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Leaders Condemn Toppling Of Confederate Monument 'Silent Sam'

On Monday night, protesters toppled Confederate statue "Silent Sam" on the UNC Chapel Hill campus.

Educational and political leaders are condemning Monday night’s toppling of “Silent Sam,” a century-old Confederate memorial on the University of North Carolina at Chapel Hill’s campus.

UNC System President Margaret Spellings said in a statement Tuesday that a full criminal investigation is being conducted after a group of about 250 protesters used ropes and banners to pull down the bronze figure of an anonymous rebel soldier — erected in 1913. The protesters argued that the statue was a racist image that perpetuated white supremacy.

Spellings said the school’s leadership is in collaboration with campus police who are pulling together a timeline of events, reviewing video evidence and conducting interviews.

So far, UNC campus police said one person faces criminal charges in the incident.

Ian Broadhead, 27, of Watauga County is charged with resisting or obstructing an officer, and for wearing a hood or mask on public property.  A campus police spokesman said Broadhead is not a student at the school. 

In her statement, Spellings said the safety of students, faculty and staff is paramount and condemned the protesters who took part in toppling the statue.

“The actions last evening were unacceptable, dangerous, and incomprehensible,” Spellings said. “We are a nation of laws — and mob rule and the intentional destruction of public property will not be tolerated.”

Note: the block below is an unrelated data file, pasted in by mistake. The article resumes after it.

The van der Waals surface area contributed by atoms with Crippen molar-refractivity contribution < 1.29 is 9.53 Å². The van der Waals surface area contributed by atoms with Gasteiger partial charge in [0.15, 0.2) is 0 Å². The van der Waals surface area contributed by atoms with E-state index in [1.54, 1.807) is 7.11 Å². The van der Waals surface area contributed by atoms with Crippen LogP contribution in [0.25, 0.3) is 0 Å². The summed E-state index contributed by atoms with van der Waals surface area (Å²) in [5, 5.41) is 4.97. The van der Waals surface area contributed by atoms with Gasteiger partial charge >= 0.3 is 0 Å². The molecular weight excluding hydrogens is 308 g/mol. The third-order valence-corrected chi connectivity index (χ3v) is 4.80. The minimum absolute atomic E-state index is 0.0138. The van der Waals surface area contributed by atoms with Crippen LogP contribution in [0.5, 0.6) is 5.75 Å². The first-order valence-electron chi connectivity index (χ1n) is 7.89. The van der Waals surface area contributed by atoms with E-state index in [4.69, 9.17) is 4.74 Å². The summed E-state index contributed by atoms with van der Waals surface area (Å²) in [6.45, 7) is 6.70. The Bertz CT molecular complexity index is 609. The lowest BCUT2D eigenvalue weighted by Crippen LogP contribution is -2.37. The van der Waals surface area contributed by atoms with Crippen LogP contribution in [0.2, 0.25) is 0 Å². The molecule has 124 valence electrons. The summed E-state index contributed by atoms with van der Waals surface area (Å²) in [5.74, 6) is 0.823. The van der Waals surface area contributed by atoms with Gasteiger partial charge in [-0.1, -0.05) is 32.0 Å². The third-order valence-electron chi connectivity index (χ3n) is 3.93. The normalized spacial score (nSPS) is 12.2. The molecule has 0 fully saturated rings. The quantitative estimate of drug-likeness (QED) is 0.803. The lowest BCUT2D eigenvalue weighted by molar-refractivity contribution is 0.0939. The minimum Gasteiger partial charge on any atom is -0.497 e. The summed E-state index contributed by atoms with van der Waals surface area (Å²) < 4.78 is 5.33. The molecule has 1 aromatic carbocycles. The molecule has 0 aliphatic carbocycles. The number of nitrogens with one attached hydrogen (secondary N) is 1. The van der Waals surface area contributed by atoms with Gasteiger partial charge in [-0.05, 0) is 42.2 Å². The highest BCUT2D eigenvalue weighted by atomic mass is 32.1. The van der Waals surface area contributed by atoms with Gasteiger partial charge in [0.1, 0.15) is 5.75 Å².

UNC Chapel Hill Chancellor Carol Folt acknowledged the controversial presence of "Silent Sam" on campus, saying it was “divisive” and a “source of frustration for many.” But she denounced the actions of protesters, calling the toppling “unlawful and dangerous.”

Like Folt, Gov. Roy Cooper also said he understood that “many people are frustrated by the pace of change” and said he “shares their frustration.”

“But violent destruction of public property has no place in our communities,” Cooper added.

State Senate Leader Sen. Phil Berger, a Republican lawmaker, called protesters a “violent mob.”

“Many of the wounds of racial injustice that still exist in our state and country were created by violent mobs and I can say with certainty that violent mobs won’t heal those wounds,” Berger said.

He added that politicians must end the “deceitful mischaracterization of violent riots as ‘rallies’ ” and reestablish the rule of law.

State House Speaker Tim Moore also strongly denounced the protesters, saying "there is no place for the destruction of property on our college campuses or in any North Carolina communities." He added that those who were involved in the toppling should be arrested and prosecuted to make clear the message that "mob rule and acts of violence will not be tolerated in our state."

Monday night’s demonstration followed years of controversy and protest at UNC surrounding "Silent Sam." Activism around the monument gained momentum over the past year after a white nationalist rally in Charlottesville, Va., last year. Protesters called for the removal of "Silent Sam," but UNC officials said at the time that state law prohibited any immediate changes.

The statue came down around 9:15 Monday night. The statue was eventually covered with a tarp and taken away in a truck.